I don’t think I’ve ever heard anyone say, “Well, I’d like to buy a Prius, but it’s just so darned big.”
But Toyota says it did because the latest Prius model on the market is -- ta da! -- smaller than its predecessors.
It’s called the Prius c, with the “c” standing for “city.”
I got the opportunity to hear company people list its virtues and then drive it for a bit at a special media preview last week in Delray Beach.
We stayed at the Seagate Hotel and Spa a couple of blocks from A1A, which runs in fits and starts along Florida’s Atlantic Coast. Skies were sunny and temperatures in the low 80s. Yes, it’s such a tough life.
I should point out here that the Prius c is not so radically small that it is comparable to, say, the company’s Scion IQ, which is of the bloated golf cart ilk. At 157.3 inches long, the Prius c is only about 19 inches shorter than its older brother, the familiar Prius Liftback.
When my friend and former colleague at the magazine Russ and I went to lay claim to one for the morning drive we first picked out the Prius Liftback the event sponsors had provided for comparison purposes.
Once straightened out, Russ and I spent an hour or two meandering through Palm Beach County, visiting such historical spots such as Russ’ former home in Boynton Beach and a friend’s place that had served as party headquarters. Still does, in fact, when he gets back for visits.
In what has to be an inexcusable oversight, the local historical society has failed to mark either site with appropriate plaques.
I once saw a video that had as its title “How to Drive a Hybrid,” but as far as I am concerned, there is no real secret. You do pretty much what you do in any car you want to save on gas -- go light on the pedal and lift your foot well in advance of red lights, braking gently.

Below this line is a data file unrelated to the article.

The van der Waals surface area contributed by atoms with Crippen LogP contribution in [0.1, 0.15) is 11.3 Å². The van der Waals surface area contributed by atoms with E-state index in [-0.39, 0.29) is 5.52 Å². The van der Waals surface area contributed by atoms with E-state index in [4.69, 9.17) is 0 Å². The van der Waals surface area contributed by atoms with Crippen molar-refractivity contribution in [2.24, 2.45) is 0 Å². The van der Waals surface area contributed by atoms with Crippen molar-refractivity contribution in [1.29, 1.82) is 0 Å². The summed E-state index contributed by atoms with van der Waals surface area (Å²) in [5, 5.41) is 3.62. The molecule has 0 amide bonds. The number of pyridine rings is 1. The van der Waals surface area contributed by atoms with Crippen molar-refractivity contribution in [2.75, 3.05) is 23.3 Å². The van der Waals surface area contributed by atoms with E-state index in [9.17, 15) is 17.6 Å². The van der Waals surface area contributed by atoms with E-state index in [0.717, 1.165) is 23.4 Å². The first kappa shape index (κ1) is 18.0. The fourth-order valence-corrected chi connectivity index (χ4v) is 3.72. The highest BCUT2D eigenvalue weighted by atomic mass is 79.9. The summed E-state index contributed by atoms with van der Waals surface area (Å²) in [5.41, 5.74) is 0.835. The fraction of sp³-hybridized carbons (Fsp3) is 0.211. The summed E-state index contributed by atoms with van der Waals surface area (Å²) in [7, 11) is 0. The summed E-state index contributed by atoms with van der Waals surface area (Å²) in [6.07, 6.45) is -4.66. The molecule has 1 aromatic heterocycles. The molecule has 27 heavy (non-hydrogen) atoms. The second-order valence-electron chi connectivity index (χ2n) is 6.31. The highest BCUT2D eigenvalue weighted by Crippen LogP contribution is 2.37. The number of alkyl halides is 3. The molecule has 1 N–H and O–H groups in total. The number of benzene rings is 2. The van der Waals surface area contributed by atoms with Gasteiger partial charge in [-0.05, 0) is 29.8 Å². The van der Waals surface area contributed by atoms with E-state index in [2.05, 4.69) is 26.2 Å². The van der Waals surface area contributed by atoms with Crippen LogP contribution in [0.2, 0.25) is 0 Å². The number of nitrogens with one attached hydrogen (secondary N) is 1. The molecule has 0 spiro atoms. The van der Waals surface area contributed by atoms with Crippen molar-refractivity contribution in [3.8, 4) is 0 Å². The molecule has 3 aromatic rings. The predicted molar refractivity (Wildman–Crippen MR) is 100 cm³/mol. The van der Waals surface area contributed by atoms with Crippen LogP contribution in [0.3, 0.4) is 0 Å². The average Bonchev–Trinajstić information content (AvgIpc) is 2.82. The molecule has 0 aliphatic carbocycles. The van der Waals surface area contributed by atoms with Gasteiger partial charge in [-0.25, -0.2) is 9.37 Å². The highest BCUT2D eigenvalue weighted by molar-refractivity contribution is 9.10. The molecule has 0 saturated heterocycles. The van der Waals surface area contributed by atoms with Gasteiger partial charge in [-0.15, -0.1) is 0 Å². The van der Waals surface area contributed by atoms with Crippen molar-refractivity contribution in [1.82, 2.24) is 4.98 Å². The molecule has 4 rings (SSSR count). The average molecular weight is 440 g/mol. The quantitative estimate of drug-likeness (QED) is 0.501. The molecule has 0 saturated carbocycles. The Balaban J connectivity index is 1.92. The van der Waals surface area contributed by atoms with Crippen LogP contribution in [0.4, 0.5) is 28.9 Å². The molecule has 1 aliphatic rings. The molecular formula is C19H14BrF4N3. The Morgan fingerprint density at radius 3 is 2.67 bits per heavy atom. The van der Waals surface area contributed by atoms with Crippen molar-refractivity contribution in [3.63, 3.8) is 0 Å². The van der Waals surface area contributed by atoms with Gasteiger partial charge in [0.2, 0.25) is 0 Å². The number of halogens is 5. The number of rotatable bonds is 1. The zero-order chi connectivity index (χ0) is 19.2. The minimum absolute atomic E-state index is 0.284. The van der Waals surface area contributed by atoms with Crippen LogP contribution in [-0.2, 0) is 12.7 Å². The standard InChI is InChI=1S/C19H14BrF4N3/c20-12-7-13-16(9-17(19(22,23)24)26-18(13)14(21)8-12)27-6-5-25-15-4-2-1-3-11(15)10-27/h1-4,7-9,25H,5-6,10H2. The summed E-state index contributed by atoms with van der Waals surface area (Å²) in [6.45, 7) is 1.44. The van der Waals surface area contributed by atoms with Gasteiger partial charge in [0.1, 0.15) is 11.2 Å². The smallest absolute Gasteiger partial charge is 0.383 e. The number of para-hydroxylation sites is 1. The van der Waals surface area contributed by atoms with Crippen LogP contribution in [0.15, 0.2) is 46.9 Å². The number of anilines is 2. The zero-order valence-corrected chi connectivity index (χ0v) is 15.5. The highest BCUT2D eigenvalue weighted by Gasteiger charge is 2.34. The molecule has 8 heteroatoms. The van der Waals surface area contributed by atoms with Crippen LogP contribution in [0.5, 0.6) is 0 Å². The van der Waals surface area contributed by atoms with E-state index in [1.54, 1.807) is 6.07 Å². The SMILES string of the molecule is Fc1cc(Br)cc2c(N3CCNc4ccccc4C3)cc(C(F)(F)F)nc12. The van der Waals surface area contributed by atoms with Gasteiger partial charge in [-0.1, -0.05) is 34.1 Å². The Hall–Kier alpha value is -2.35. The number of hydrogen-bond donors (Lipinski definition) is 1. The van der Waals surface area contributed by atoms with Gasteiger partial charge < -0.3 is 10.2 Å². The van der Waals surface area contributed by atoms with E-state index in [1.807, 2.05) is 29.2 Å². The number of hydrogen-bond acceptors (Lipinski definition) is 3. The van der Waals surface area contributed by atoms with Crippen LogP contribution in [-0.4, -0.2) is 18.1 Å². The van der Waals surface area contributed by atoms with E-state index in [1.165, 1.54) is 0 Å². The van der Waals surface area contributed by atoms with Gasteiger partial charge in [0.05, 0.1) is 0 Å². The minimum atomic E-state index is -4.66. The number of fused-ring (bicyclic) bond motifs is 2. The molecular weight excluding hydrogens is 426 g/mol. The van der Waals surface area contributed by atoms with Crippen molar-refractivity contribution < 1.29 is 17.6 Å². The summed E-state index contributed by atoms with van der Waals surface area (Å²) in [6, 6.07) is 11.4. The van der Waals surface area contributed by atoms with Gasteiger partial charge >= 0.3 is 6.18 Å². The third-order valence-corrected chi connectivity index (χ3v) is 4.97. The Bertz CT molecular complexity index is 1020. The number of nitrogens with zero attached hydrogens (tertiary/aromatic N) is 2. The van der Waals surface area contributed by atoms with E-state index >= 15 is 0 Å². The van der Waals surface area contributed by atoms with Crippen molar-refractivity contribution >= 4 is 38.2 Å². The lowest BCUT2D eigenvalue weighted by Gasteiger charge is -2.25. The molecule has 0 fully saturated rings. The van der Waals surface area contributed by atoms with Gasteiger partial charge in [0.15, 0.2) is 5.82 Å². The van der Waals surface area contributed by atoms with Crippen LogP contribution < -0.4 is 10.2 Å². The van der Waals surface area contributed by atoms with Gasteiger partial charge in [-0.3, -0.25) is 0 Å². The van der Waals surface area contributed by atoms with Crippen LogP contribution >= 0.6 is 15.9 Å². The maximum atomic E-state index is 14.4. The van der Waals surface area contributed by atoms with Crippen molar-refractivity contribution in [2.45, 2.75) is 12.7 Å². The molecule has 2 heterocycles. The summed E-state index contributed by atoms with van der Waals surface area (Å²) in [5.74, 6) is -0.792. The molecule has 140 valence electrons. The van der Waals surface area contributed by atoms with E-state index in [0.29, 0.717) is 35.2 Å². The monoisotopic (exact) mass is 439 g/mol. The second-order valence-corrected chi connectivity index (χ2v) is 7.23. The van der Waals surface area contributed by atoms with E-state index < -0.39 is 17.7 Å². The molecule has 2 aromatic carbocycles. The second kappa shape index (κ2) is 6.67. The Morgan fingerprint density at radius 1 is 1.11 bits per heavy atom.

This probably explains why the indicator in the dash showed that neither Russ nor I was getting optimum fuel-saving performance out of the Prius c, which is supposed to deliver 53 miles per gallon in the city and 46 on the highway
Ed Le Rocque, who carries with him the title of National Brand Manager; Advanced Passenger Cars for Toyota Motor Sales (TMS), U.S.A., Inc. (he must get tired lugging that around), said during the presentation that the Prius c was intended for “for young singles and couples who appreciate a vehicle with responsive handling that is easy to park.”
“Young singles and couples” is not exactly a demographic that either Russ or I fit, and a glance around confirmed that not many, maybe one or two at the most, of the others in the room would fit either, but what are you going to do?
The Prius c does come packed with a lot of gee-whiz technological features that will appeal to the younger generation buyers it is targeting, but the only one Russ and I checked out was the Satellite Radio.
The Prius c comes in four trim levels dubbed Prius c One, Two, Three, and Four. Apparently, the people in Toyota’s creative names department went out to celebrate after coming up with “c for city.” The starting price is $18,950 for the One, $19,900 for the Two, $21,635 for the Three, and $23,230 for the Four.
They are due to begin arriving in showrooms sometime this month.